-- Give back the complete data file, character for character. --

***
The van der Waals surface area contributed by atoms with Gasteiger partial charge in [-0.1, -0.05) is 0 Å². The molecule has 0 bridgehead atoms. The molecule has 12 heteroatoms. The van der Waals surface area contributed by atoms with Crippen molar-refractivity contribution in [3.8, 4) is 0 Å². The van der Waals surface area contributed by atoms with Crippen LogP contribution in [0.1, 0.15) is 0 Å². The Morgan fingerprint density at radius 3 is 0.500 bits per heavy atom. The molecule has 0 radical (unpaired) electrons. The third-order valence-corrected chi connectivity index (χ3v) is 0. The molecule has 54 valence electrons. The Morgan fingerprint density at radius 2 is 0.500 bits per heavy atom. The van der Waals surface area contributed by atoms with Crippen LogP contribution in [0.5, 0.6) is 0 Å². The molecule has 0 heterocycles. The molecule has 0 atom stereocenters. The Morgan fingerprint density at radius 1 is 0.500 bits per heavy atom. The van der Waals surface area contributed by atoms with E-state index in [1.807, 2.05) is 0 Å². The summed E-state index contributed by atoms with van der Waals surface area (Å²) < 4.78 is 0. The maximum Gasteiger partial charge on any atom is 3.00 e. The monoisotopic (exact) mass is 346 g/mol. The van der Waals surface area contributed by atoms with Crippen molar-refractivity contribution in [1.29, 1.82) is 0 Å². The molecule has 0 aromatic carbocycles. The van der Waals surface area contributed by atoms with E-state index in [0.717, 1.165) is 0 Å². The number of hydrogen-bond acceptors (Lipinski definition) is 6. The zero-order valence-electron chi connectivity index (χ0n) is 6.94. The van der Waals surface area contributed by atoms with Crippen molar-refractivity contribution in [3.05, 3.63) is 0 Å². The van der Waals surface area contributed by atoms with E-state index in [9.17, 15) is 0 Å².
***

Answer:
The van der Waals surface area contributed by atoms with Gasteiger partial charge in [-0.1, -0.05) is 0 Å². The molecule has 0 bridgehead atoms. The molecule has 12 heteroatoms. The van der Waals surface area contributed by atoms with Crippen molar-refractivity contribution in [3.8, 4) is 0 Å². The van der Waals surface area contributed by atoms with Crippen LogP contribution in [0.1, 0.15) is 0 Å². The Morgan fingerprint density at radius 3 is 0.500 bits per heavy atom. The molecule has 0 radical (unpaired) electrons. The third-order valence-corrected chi connectivity index (χ3v) is 0. The molecule has 54 valence electrons. The Morgan fingerprint density at radius 2 is 0.500 bits per heavy atom. The van der Waals surface area contributed by atoms with Crippen LogP contribution in [0.5, 0.6) is 0 Å². The molecule has 0 heterocycles. The molecule has 0 atom stereocenters. The Morgan fingerprint density at radius 1 is 0.500 bits per heavy atom. The van der Waals surface area contributed by atoms with E-state index in [1.807, 2.05) is 0 Å². The summed E-state index contributed by atoms with van der Waals surface area (Å²) < 4.78 is 0. The maximum Gasteiger partial charge on any atom is 3.00 e. The monoisotopic (exact) mass is 346 g/mol. The van der Waals surface area contributed by atoms with Crippen molar-refractivity contribution in [1.29, 1.82) is 0 Å². The molecule has 0 aromatic carbocycles. The van der Waals surface area contributed by atoms with E-state index in [0.717, 1.165) is 0 Å². The number of hydrogen-bond acceptors (Lipinski definition) is 6. The zero-order valence-electron chi connectivity index (χ0n) is 6.94. The van der Waals surface area contributed by atoms with Crippen molar-refractivity contribution in [3.05, 3.63) is 0 Å². The van der Waals surface area contributed by atoms with E-state index in [9.17, 15) is 0 Å².